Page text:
3)  The more archaic appearance of the Red Deer Cave People suggests more primitive-style humans existed during the same period of time as their contemporary counterparts, or more contemporary appearing species located in other portions of Asia.

Appropriate classification of the remains can only happen after proper DNA testing is conducted. The DNA will determine if the Red Deer Cave People are modern day peoples with rustic features who migrated to the area from the African continent early on; making no significant genetic contributions to the East Asian race or, alternatively, a new species entirely.

Challenges remain when extracting DNA from fossilized remains. One challenge is the extracted DNA , over time, breaks down and is replaced by elements within the soil. The occurrence of the preceding event happening is particularly true in warmer climates. However, until DNA is properly tested; using good samples from fossilized remains, true, decisive classification remains an impossibility.

The Red Deer Cave People attained their name from the scientific community's conclusion that the tribe of archaic featured individuals ate a great deal of venison. Too: it does not appear the Red Deer Cave People initiated any farming activity.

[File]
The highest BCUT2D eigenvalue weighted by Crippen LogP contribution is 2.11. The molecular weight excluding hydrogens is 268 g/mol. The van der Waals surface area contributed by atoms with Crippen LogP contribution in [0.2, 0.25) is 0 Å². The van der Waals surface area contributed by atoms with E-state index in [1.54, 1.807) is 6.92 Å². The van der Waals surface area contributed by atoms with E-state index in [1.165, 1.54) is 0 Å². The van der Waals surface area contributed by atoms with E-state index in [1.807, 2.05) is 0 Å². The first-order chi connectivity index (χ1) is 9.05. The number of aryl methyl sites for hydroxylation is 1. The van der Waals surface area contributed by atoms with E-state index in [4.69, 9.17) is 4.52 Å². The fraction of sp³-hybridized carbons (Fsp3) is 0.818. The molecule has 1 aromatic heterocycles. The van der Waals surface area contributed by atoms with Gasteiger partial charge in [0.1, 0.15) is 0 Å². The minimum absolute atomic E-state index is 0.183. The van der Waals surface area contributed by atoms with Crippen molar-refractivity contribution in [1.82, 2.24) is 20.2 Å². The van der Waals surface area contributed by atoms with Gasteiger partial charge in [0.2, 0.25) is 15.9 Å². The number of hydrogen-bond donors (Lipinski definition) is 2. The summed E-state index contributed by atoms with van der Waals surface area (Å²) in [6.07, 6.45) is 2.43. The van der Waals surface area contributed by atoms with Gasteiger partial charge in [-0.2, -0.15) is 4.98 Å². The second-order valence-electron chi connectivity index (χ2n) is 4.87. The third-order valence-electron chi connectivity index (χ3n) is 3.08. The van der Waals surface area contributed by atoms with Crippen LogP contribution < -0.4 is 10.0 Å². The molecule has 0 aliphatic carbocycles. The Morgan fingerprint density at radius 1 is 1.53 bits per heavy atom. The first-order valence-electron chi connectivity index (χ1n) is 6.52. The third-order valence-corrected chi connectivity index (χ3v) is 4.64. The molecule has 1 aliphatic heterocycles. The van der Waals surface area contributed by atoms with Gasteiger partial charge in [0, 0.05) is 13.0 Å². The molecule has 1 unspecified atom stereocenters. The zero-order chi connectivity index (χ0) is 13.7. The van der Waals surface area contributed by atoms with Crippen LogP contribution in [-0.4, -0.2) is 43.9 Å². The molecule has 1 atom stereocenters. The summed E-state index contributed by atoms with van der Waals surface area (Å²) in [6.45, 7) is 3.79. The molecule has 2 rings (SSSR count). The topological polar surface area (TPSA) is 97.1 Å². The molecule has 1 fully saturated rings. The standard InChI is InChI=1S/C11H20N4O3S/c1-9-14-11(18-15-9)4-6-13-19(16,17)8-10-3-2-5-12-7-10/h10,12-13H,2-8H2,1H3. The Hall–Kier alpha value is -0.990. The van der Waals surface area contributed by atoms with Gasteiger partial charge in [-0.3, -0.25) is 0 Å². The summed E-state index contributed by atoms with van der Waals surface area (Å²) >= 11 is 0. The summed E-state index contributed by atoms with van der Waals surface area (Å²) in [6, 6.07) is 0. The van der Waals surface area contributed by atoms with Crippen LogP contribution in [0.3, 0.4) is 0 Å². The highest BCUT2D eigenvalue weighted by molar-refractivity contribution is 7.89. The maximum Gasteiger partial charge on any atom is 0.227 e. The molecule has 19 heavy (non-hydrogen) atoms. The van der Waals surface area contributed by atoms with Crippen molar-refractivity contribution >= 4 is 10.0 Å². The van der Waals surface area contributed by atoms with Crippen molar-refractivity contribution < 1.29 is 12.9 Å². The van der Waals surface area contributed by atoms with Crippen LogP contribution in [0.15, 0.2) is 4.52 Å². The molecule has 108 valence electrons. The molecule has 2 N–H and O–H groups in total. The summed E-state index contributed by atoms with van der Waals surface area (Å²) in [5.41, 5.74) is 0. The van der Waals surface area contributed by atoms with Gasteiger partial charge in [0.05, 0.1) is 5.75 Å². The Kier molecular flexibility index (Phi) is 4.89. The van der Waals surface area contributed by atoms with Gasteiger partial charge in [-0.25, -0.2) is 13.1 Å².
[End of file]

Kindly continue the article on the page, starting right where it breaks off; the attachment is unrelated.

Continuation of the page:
In the meantime, the scientific community awaits results as to whether or not the Red Deer Cave People are a new, distinct evolutionary line; still non-defined. An alternative theory is the Red Deer Cave People are the result of mating between contemporary humans and Denisovans-the latter considered archaic as to form. (Note: The fossilized remnant of a prehistoric man was found in close proximity of where it is the Red Deer Cave People habitated inside Denisovan Cave.)

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ARTICLE SOURCES AND CITATIONS
  • InfoBoxCallToAction ActionArrowhttp://www.guardian.co.uk/science/2012/mar/14/red-deer-cave-people-species-human
  • InfoBoxCallToAction ActionArrowhttp://en.wikipedia.org/wiki/Red_Deer_Cave_people
  • InfoBoxCallToAction ActionArrowhttp://www.thestar.com/news/world/article/1149376-new-species-of-human-discovered-in-china